Why I'm Fearful For Apple

| About: Apple Inc. (AAPL)
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Apple isn't done with its China Problem just yet.

Earnings estimates are revised downwards.

The iPhone 7 is probably not going to be all that revolutionary.

Under pressure the company is slowly moving away from its core values.

2017 isn't going to be a great year for Apple.

Throughout 2016 the word that comes to mind when I think of Apple (NASDAQ:AAPL) is apprehension. Earlier in the article Apple: Be Careful I worried about iPhone sales and later Apple's China problem started bothering me. Perhaps it is exactly because of apprehension the stock is cheap? After all Warren Buffett told us to buy when others are fearful. Well, I'm fearful and he's buying.

The China problem hasn't played out yet and now reports are surfacing the iPhone 7 isn't going to be all that revolutionary. Potentially the company is leaking some info during the quiet summer time to "prep" the market. When the time of revelation is there it will be harder to write articles with headlines screaming disappointment. After all we had known about that since summer.

Pictured below are the latest leaked pictures of the supposed iPhone 7 line:

Source: Nowhereelse.fr

It includes a standard model, a plus version and a high end Pro version. Apple continues to broaden its product portfolio and is moving away from the one size fits all business model. You could argue that's a good thing because different customers will love different models and it increases overall satisfaction. In turn this could lead to more sales as a wider audience can be reached. On the flip side it is going to impact margins negatively. More models means smaller economies of scale as the company needs to order more different components and have more different product assembled. In Apple: Be Careful I wrote:

Apple has great free cash flow because it makes only a limited number of products on a tremendous scale. This allows the firm to capture above average margins. Once it starts to lose scale and/or is forced to introduce a larger number of products to generate the same amount or even less revenue, free cash flow will fall faster than revenue. Incidentally, that's exactly what is happening - Apple is both losing scale and starting to introduce more products to generate less revenue. The market is correctly anticipating free cash flow falling.

The narrow product line-up has been a hallmark since the return of Jobs and the start of the company's ascent. Few will understand the economics of the decision as well as Cook and crew so I trust it's the right bet to abandon it but it also impacts the brand.

Apple is synonymous with quality and ease of use. Jobs worked hard to remove all friction for users and it started by eliminating choice overload. Too many choices are connected to unhappiness (Schwartz, 2004) and perhaps more importantly choice deferral - avoiding making a decision altogether, like not buying a product (Iyengar & Lepper, 2000). Choice overload can be removed by limiting the number of available options (Johnson et al., 2012). Note that the move towards personalization with different colors also fit with this narrative.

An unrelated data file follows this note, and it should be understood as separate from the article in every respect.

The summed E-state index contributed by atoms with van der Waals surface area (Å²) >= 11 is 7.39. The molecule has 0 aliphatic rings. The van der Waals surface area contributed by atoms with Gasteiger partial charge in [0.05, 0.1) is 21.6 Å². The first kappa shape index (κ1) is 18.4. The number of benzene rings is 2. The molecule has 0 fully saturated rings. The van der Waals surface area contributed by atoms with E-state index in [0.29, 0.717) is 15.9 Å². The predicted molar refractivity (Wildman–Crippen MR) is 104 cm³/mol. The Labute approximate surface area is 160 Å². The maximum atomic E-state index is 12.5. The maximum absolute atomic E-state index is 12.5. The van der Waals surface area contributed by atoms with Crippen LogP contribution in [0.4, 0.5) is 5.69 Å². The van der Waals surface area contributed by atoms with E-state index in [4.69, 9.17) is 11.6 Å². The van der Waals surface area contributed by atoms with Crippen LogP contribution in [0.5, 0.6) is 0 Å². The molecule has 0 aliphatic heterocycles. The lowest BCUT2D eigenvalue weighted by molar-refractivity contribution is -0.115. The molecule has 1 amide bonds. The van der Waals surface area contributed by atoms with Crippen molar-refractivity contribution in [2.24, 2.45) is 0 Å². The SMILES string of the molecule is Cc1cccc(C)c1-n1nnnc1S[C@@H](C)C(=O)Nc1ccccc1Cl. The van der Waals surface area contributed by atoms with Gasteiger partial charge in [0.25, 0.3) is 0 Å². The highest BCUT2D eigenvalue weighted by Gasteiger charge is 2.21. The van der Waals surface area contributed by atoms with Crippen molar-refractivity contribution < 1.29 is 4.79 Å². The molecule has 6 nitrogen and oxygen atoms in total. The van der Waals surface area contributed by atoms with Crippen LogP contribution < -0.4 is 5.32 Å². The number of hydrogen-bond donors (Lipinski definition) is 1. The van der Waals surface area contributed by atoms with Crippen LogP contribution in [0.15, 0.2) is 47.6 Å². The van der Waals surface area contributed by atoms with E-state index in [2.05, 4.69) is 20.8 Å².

Why is Apple moving away from what (to me) appears to be one of the pillars of its success?

Because it has become extremely hard to grow the top line. The company expanded across the globe over the last decade and now there isn't anyone left who can afford it to buy another iPhone. Desperate to not disappoint the market, the company is doing the exact same thing every company in this position did before them - broaden the product portfolio. It's not going to go well. If Apple continues down that path in a few years consumers will have a hard time seeing how Apple stands out. It will be just as difficult to pick out the best Apple phone as it is to pick out the best of the rest now.

To go back to the Apple: Be Careful article real quickly:

Reuters shows the mean of 39 analyst estimates is for Apple to achieve EPS of $9.07 for the year ending Sep-16. This estimate is trending down, and analysts are notorious for being slow to adjust earnings estimates downward.

That mean estimate has gone down to $8.22 now and the growth rate has been sharply adjusted downward as well. If you consider that fall in earnings estimates the stock held up remarkably well:

AAPL Total Return Price Chart

AAPL Total Return Price data by YCharts

Not everyone realizes how much these estimates were lowered. The company may beat on earnings next quarter but now you know they are beating downward adjusted estimates.

Maybe I'm reading too much into the available data but I continue to be apprehensive. The iPhone 7 isn't likely to be the savior it was purported to be early 2016 and bulls will start focusing on the iPhone 8 while earnings keep falling.

Disclosure: I/we have no positions in any stocks mentioned, and no plans to initiate any positions within the next 72 hours.

I wrote this article myself, and it expresses my own opinions. I am not receiving compensation for it (other than from Seeking Alpha). I have no business relationship with any company whose stock is mentioned in this article.